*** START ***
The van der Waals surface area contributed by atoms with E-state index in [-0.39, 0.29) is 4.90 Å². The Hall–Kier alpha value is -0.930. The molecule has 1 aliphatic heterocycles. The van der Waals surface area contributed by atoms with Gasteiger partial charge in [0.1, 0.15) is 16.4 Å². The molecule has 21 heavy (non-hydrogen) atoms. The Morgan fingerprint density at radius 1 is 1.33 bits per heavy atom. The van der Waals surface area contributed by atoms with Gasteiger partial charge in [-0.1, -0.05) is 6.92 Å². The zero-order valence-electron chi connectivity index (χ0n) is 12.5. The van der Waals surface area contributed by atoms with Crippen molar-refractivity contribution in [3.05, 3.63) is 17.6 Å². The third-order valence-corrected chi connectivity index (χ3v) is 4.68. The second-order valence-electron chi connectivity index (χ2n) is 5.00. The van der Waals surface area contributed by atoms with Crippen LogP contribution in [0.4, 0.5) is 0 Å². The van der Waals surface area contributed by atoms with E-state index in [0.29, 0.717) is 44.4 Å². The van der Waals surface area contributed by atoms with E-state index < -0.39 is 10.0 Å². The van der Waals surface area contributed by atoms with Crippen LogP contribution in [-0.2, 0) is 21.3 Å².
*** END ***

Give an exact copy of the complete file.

The van der Waals surface area contributed by atoms with E-state index in [-0.39, 0.29) is 4.90 Å². The Hall–Kier alpha value is -0.930. The molecule has 1 aliphatic heterocycles. The van der Waals surface area contributed by atoms with Gasteiger partial charge in [0.1, 0.15) is 16.4 Å². The molecule has 21 heavy (non-hydrogen) atoms. The Morgan fingerprint density at radius 1 is 1.33 bits per heavy atom. The van der Waals surface area contributed by atoms with Gasteiger partial charge in [-0.1, -0.05) is 6.92 Å². The zero-order valence-electron chi connectivity index (χ0n) is 12.5. The van der Waals surface area contributed by atoms with Crippen molar-refractivity contribution in [3.05, 3.63) is 17.6 Å². The third-order valence-corrected chi connectivity index (χ3v) is 4.68. The second-order valence-electron chi connectivity index (χ2n) is 5.00. The van der Waals surface area contributed by atoms with Crippen LogP contribution in [0.4, 0.5) is 0 Å². The van der Waals surface area contributed by atoms with E-state index in [0.29, 0.717) is 44.4 Å². The van der Waals surface area contributed by atoms with E-state index < -0.39 is 10.0 Å². The van der Waals surface area contributed by atoms with Crippen LogP contribution in [-0.2, 0) is 21.3 Å².